The memo comes one day after the Pryor campaign released an internal poll (taken July 7-10) showing him ahead 45-39 percent and an independent poll from Talk Business & Politics-Hendrix College (taken July 22-25) found Cotton up 44-42 percent. Full story
July 25, 2014
New York Republican Matt Doheny endorsed Elise Stefanik at a press conference Friday, more than a month after losing to her in a House race primary.
Stefanik, who was recently added to the NRCC’s Young Guns program, faces Democrat Aaron Woolf for the 21st District seat being vacated by Democrat Bill Owens. The race is rated a Tossup by the Rothenberg Report/Roll Call. Full story
A super PAC supporting Alaska Republican Dan Sullivan is launching a radio ad Friday taking aim at his two leading Senate race opponents.
The 60-second ad from Alaska’s Energy/America’s Values, backed by an $80,000 buy and running statewide, mentions Democratic Sen. Mark Begich and Sullivan’s top opponent in the Aug. 19 primary, Lt. Gov. Mead Treadwell.
The ad lands on the airwaves on the heels of an accompanying TV ad from the group. Both label Sullivan a true Alaskan — one of the leading attacks against the native Ohioan — and state he is the only Republican who can defeat Begich. Full story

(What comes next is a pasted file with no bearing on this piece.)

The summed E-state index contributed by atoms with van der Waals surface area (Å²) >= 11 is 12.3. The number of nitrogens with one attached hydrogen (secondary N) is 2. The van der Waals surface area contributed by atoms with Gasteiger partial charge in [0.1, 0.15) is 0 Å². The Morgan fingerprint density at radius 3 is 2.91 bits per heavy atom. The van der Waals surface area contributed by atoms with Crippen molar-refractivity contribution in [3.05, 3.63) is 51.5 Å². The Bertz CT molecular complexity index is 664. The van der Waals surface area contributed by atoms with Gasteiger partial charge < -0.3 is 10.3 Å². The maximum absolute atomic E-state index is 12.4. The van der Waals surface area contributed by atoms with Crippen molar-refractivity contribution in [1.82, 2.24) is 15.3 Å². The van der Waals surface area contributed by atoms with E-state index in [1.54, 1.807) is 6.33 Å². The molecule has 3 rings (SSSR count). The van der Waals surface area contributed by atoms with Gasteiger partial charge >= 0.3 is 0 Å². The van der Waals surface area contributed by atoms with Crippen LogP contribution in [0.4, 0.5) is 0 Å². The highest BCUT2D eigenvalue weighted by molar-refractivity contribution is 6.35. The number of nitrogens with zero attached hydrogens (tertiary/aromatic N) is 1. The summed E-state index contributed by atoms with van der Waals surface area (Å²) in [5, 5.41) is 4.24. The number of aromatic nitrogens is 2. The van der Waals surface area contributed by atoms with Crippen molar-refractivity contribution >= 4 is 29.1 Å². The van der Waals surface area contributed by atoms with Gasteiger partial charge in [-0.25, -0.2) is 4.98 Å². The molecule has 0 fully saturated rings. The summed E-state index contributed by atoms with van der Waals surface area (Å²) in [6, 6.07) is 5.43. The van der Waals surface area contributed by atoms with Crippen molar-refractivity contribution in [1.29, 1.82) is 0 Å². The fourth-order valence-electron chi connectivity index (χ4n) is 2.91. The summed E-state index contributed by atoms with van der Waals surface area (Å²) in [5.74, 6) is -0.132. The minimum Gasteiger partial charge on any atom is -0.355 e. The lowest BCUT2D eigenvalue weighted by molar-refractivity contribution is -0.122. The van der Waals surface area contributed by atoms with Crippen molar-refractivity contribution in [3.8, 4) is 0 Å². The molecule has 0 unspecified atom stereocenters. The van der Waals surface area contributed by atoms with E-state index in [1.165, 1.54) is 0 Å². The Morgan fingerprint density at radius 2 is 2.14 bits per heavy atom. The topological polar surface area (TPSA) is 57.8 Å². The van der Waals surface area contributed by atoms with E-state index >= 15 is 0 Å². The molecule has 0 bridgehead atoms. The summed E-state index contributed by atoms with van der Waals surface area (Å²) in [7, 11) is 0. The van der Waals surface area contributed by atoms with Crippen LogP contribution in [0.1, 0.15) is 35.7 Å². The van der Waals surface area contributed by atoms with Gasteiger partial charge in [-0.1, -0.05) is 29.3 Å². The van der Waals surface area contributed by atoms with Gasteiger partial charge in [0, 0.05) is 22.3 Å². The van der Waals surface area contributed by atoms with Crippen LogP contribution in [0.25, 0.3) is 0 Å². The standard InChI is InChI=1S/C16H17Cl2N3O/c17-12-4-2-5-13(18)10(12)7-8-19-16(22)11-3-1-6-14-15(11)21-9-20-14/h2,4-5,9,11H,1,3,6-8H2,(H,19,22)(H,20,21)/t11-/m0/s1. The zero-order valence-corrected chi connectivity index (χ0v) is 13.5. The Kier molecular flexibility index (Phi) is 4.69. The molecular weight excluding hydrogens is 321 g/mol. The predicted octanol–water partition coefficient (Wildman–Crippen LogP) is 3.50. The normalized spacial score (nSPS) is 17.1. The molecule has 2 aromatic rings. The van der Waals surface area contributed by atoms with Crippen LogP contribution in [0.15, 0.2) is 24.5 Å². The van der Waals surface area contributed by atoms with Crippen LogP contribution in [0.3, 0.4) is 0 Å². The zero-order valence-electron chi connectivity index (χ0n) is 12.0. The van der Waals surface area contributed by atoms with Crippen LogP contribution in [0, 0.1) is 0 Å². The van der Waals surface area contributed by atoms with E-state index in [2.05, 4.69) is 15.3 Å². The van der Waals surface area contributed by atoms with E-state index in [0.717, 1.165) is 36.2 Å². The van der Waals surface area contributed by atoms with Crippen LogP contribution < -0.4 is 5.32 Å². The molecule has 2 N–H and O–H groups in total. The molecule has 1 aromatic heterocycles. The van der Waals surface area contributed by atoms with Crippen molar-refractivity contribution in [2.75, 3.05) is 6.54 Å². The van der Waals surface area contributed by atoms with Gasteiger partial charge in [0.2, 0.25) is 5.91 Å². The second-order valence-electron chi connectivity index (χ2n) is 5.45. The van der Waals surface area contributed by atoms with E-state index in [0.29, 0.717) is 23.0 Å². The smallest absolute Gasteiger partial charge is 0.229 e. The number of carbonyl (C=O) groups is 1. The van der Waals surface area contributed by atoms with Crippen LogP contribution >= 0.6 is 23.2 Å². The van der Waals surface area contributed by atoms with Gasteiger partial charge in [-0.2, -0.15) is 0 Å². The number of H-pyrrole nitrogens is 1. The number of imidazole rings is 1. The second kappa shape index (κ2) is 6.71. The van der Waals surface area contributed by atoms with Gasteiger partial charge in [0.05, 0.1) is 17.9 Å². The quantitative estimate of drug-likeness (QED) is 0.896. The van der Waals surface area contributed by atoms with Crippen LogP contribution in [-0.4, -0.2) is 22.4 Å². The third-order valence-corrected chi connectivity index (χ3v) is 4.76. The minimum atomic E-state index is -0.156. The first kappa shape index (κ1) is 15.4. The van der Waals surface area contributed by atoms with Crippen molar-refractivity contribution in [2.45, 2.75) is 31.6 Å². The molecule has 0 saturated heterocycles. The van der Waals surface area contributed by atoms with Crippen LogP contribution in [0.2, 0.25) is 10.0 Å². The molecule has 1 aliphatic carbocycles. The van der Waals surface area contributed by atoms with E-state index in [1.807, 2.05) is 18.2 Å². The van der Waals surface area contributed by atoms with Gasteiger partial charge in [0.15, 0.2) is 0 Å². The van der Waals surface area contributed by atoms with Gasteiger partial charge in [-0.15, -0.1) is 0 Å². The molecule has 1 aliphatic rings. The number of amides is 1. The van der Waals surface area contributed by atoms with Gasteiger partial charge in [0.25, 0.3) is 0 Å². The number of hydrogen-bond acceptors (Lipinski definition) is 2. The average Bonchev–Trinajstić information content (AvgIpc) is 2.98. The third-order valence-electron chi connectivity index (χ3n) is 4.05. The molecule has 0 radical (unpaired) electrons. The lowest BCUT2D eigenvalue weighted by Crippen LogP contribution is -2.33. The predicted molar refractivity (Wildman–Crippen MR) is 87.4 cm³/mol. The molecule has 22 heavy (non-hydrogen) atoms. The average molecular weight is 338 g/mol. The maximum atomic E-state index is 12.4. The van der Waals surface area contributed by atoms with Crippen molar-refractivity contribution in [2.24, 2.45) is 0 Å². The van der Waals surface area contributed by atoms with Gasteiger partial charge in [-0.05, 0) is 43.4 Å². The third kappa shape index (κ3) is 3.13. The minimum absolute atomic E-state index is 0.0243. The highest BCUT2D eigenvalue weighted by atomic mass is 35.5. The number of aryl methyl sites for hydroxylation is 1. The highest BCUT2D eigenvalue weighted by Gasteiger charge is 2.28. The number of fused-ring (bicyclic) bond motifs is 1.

July 11, 2014
Arkansas Sen. Mark Pryor has been buying up fall airtime for a race critical to nearly every hypothetical Republican path to the Senate majority.
The two-term Democrat, who faces the fight of his political life against GOP Rep. Tom Cotton, has so far reserved several hundred thousand dollars worth of TV time for the closing six weeks of the race, according to a media-buying source. The Pryor campaign would not comment on its media strategy, but that’s just an opening salvo in a state already seeing a plethora of spending from outside groups and both campaigns.